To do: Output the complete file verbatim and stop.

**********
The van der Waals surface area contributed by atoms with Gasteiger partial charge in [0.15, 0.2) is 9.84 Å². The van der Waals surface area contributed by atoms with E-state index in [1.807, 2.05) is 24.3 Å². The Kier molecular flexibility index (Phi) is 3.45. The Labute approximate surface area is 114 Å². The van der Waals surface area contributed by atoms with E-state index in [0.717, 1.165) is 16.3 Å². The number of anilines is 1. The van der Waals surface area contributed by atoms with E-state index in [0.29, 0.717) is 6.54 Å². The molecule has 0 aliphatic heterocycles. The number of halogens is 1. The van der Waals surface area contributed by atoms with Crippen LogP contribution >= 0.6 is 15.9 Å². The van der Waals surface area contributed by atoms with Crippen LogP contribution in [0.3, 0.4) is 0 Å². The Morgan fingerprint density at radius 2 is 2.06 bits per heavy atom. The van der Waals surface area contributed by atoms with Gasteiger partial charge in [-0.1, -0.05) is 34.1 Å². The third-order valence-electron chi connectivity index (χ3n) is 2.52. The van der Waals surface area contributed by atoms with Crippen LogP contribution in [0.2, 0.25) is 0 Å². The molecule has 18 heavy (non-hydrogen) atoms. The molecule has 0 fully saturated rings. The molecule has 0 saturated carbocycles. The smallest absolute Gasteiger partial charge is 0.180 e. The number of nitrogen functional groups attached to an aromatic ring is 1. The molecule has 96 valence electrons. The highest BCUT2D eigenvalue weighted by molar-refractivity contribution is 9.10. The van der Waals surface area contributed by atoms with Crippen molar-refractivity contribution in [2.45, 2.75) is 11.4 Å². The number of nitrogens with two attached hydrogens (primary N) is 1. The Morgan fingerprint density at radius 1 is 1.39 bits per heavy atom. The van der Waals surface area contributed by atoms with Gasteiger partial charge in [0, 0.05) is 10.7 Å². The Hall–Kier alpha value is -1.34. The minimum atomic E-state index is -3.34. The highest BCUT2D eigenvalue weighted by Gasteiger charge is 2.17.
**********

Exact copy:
The van der Waals surface area contributed by atoms with Gasteiger partial charge in [0.15, 0.2) is 9.84 Å². The van der Waals surface area contributed by atoms with E-state index in [1.807, 2.05) is 24.3 Å². The Kier molecular flexibility index (Phi) is 3.45. The Labute approximate surface area is 114 Å². The van der Waals surface area contributed by atoms with E-state index in [0.717, 1.165) is 16.3 Å². The number of anilines is 1. The van der Waals surface area contributed by atoms with E-state index in [0.29, 0.717) is 6.54 Å². The molecule has 0 aliphatic heterocycles. The number of halogens is 1. The van der Waals surface area contributed by atoms with Crippen LogP contribution >= 0.6 is 15.9 Å². The van der Waals surface area contributed by atoms with Crippen LogP contribution in [0.3, 0.4) is 0 Å². The Morgan fingerprint density at radius 2 is 2.06 bits per heavy atom. The van der Waals surface area contributed by atoms with Gasteiger partial charge in [-0.1, -0.05) is 34.1 Å². The third-order valence-electron chi connectivity index (χ3n) is 2.52. The van der Waals surface area contributed by atoms with Crippen LogP contribution in [0.2, 0.25) is 0 Å². The molecule has 18 heavy (non-hydrogen) atoms. The molecule has 0 fully saturated rings. The molecule has 0 saturated carbocycles. The smallest absolute Gasteiger partial charge is 0.180 e. The number of nitrogen functional groups attached to an aromatic ring is 1. The molecule has 96 valence electrons. The highest BCUT2D eigenvalue weighted by molar-refractivity contribution is 9.10. The van der Waals surface area contributed by atoms with Crippen molar-refractivity contribution in [2.45, 2.75) is 11.4 Å². The number of nitrogens with two attached hydrogens (primary N) is 1. The Morgan fingerprint density at radius 1 is 1.39 bits per heavy atom. The van der Waals surface area contributed by atoms with Gasteiger partial charge in [0, 0.05) is 10.7 Å². The Hall–Kier alpha value is -1.34. The minimum atomic E-state index is -3.34. The highest BCUT2D eigenvalue weighted by Gasteiger charge is 2.17.